Maintenance treatment after induction therapy in non-small cell lung cancer: Latest evidence and clinical implications

Ryan D. Gentzler, Jyoti D. Patel*

*Corresponding author for this work

Research output: Contribution to journalReview articlepeer-review

18 Scopus citations


Non-small cell lung cancer (NSCLC) is the leading cause of cancer death in the industrialized world. Despite significant progress in early stage disease, survival rates for advanced disease remain low. Maintenance therapy is a treatment strategy that has been investigated extensively in NSCLC. Therapies that have been studied in this setting in randomized trials to date include chemotherapy and molecularly targeted agents. Following the development of multiple new agents that show activity in NSCLC and have a tolerable side-effect profile, there has been increasing interest in utilizing them to maintain response to initial therapy after treatment with platinum-based doublets. Two effective strategies have evolved: continuation and switch maintenance. Despite improvements in progression-free survival and often overall survival on multiple clinical trials, there remains considerable controversy around this treatment paradigm. Here, we briefly outline the evolution of this treatment strategy and examine the available data, including recently updated data from the PARAMOUNT, AVAPERL, and PointBreak maintenance trials. Ultimately, the decision to use maintenance chemotherapy requires a nuanced discussion between the patient and physician that adequately assesses benefits of prolonged therapy and impact in terms of toxicity, quality of life, and financial cost.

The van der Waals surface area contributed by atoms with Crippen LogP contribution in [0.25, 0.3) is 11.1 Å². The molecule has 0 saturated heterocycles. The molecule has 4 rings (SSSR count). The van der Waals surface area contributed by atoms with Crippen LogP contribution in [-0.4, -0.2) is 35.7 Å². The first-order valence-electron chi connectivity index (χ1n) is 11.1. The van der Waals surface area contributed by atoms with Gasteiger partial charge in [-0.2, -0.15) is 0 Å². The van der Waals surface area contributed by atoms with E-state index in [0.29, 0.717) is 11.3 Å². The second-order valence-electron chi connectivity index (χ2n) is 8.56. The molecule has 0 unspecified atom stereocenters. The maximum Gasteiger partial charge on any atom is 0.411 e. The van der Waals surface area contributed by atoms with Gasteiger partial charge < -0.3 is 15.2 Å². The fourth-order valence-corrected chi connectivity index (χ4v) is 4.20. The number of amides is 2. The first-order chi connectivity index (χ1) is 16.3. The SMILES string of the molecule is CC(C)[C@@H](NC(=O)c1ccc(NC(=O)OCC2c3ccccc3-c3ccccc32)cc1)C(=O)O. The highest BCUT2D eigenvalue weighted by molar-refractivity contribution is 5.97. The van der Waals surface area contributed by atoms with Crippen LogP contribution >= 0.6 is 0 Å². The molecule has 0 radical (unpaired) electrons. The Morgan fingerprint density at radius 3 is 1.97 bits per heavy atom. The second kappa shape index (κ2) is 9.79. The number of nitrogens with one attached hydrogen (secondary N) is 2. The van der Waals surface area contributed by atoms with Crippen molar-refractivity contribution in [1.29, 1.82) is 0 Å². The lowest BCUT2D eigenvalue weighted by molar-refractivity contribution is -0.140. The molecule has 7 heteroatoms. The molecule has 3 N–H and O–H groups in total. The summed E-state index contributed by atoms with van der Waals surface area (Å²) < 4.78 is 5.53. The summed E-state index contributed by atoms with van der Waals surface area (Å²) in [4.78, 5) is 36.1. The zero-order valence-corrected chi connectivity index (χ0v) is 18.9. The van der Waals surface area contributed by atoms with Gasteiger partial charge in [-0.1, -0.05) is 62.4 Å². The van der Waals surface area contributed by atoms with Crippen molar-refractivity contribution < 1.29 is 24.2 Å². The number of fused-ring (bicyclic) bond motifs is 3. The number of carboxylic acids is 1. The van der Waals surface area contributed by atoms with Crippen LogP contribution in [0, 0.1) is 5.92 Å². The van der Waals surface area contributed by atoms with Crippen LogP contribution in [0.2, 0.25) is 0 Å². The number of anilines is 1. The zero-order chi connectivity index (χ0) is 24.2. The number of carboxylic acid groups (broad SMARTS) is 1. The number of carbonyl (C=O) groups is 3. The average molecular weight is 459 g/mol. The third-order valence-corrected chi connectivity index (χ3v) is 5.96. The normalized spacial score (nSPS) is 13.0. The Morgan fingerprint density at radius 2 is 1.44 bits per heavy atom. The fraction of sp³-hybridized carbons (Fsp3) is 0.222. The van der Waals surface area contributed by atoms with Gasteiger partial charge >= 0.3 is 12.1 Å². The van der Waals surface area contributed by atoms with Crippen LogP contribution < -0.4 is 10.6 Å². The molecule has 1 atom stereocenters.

Original languageEnglish (US)
Pages (from-to)4-15
Number of pages12
JournalTherapeutic Advances in Medical Oncology
Issue number1
StatePublished - Jan 2014


  • cost–benefit analysis
  • decision making
  • disease management
  • maintenance chemotherapy
  • metastatic
  • non-small cell lung cancer
  • quality of life

ASJC Scopus subject areas

  • Oncology


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